Recent scholarship has rediscovered the genuinely mass character of the Bolshevik-led revolution that toppled Russian absolutism in 1917. In this major study, Carmen Sirianni undertakes a comprehensive study of the forms of popular power that emerged in the course of the struggle against Tsarist, and their destiny in the formative years of the new Soviet state. He successively discusses the factory committee movement, the attitudes of the trade unions and the left parties towards workers control, the unfolding of dual power, the tole of the peasantry, and the organization of labour and industry in the civil war.
The developing theme of these chapters - the unsettled, often antagonistic relationship between working-class and peasant initiatives and demands and Bolshevik political and economic conceptions - is subjected to theoretical examination in the second part of the book. Here Sirianni analyses the particular constitution of Lenin's Marxism, and discerns in it a 'productivist evolutionism' which, he maintains, adversely affected the Bolsheviks' appreciation of working-class self-organization both in industry and in the exercise of political power, and vitiated their perception of the rural masses.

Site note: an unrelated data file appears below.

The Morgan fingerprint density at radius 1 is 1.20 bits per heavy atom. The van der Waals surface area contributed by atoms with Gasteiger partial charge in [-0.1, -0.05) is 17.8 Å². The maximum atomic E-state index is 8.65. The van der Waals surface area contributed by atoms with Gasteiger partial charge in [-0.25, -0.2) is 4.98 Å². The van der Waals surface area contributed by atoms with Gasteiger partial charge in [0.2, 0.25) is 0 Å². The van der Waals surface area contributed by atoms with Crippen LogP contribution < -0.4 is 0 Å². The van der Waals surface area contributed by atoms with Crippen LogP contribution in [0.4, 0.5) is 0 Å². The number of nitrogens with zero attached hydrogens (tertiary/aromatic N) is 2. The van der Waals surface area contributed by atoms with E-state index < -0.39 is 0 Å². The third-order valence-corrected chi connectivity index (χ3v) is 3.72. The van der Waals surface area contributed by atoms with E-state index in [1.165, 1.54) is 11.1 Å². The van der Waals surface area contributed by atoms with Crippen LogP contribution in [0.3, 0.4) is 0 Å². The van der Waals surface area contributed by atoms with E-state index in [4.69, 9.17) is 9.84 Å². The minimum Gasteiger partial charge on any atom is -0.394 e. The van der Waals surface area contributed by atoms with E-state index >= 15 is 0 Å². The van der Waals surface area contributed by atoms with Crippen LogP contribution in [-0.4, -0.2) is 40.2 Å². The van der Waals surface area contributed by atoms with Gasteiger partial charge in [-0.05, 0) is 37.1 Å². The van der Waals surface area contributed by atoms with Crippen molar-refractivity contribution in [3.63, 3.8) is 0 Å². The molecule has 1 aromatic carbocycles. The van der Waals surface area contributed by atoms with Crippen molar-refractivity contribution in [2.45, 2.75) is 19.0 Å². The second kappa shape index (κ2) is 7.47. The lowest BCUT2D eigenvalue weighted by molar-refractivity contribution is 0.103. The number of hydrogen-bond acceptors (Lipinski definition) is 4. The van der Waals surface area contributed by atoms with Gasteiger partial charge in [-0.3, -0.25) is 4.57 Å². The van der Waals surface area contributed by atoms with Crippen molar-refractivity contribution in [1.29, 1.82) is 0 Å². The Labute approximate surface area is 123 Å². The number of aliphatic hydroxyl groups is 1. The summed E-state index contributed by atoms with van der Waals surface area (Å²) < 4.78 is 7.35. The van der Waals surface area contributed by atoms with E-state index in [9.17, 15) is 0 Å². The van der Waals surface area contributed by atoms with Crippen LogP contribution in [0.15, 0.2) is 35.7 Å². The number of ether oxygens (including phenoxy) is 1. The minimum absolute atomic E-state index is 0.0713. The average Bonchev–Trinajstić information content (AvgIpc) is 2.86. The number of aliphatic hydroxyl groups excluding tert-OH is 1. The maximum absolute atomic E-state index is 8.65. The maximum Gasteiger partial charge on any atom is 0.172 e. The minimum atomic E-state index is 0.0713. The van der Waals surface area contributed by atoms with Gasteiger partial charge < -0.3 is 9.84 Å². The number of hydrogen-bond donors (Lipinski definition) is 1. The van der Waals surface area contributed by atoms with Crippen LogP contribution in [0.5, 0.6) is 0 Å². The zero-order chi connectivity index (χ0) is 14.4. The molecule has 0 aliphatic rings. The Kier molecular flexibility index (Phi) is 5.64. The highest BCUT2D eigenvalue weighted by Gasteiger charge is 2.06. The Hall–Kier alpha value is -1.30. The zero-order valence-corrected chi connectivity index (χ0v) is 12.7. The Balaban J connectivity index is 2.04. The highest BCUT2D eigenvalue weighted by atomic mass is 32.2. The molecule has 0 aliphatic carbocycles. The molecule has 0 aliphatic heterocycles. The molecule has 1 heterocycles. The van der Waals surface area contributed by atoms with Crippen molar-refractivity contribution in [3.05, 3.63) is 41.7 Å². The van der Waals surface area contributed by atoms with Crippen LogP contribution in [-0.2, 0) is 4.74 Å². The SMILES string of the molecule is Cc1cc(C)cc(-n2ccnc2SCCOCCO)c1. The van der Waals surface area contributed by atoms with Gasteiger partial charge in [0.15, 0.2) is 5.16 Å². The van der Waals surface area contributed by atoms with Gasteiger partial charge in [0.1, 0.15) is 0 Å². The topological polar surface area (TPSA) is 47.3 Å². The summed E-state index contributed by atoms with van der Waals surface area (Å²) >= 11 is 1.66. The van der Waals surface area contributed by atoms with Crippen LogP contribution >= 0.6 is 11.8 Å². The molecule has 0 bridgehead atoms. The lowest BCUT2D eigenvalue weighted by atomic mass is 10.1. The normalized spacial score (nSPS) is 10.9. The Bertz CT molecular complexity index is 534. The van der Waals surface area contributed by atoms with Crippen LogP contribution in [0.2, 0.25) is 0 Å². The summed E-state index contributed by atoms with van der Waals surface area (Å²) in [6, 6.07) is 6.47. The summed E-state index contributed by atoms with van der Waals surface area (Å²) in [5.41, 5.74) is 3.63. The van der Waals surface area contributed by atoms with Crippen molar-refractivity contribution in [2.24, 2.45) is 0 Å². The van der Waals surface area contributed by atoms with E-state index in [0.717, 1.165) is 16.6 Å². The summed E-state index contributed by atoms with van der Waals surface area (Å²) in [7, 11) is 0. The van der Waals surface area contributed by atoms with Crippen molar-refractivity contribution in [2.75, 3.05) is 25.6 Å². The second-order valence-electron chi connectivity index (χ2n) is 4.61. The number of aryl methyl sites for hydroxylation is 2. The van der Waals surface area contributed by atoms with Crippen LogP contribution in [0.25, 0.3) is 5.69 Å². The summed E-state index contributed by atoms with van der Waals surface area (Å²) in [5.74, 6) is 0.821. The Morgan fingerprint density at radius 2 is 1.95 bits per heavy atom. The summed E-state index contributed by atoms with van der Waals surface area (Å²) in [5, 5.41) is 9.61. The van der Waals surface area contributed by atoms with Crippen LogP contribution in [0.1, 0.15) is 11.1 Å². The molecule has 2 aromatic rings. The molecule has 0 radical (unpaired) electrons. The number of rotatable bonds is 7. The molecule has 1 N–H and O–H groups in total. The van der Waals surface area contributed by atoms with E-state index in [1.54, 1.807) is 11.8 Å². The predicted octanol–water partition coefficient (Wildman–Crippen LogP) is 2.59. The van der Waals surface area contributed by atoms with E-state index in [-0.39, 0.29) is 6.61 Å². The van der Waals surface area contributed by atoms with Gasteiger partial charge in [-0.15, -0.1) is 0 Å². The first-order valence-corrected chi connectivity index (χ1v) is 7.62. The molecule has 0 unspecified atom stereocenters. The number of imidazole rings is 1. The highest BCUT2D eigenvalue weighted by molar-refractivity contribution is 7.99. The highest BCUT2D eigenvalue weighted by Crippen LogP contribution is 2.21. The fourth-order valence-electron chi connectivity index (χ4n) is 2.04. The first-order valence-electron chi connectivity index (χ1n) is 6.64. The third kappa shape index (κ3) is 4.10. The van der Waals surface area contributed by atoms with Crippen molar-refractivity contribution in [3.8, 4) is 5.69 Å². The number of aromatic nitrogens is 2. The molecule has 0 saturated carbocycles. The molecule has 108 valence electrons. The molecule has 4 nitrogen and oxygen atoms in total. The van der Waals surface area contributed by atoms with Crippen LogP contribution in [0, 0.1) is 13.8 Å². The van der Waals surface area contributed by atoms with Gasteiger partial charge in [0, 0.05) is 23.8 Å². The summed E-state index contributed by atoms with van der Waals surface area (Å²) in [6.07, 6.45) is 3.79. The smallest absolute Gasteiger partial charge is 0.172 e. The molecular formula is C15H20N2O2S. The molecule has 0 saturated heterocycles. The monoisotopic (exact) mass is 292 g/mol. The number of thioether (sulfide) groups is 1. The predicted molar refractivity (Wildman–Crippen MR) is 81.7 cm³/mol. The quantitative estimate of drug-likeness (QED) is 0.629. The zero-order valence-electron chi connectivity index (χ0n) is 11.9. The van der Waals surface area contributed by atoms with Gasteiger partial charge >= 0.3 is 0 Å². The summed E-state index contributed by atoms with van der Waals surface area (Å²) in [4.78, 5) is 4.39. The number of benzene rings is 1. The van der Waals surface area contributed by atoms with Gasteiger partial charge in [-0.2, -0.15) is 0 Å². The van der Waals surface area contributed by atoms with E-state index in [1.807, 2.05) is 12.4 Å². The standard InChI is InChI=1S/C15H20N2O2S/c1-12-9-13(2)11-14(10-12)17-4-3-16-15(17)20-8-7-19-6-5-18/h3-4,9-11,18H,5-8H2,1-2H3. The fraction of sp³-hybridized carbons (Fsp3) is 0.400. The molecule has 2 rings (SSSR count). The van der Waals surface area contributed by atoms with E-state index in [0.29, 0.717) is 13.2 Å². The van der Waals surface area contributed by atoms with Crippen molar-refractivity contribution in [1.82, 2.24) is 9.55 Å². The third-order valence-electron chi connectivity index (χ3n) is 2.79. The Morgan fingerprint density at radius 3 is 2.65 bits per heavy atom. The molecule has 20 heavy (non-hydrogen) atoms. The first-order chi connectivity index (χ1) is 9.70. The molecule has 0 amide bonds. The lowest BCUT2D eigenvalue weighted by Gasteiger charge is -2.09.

Finally, Sirianni sets Russian policy and experience in its international context, considering the different, but also limited, views of Gramsci and Pannekoek, and the 'councilist' movements of Western Europe. He concludes with a reflection on the subsequent course of the revolutionary state and the options available to its leaders, as the defeat of the Left Opposition and then of Bukharin prepared the triumph of Stalinism.
Workers Control and Socialist Democracy unites historical, political and theoretical judgement to make a fundamental contribution to our understanding, both of the Russian Revolution and of central unresolved issues of socialism in the twentieth century.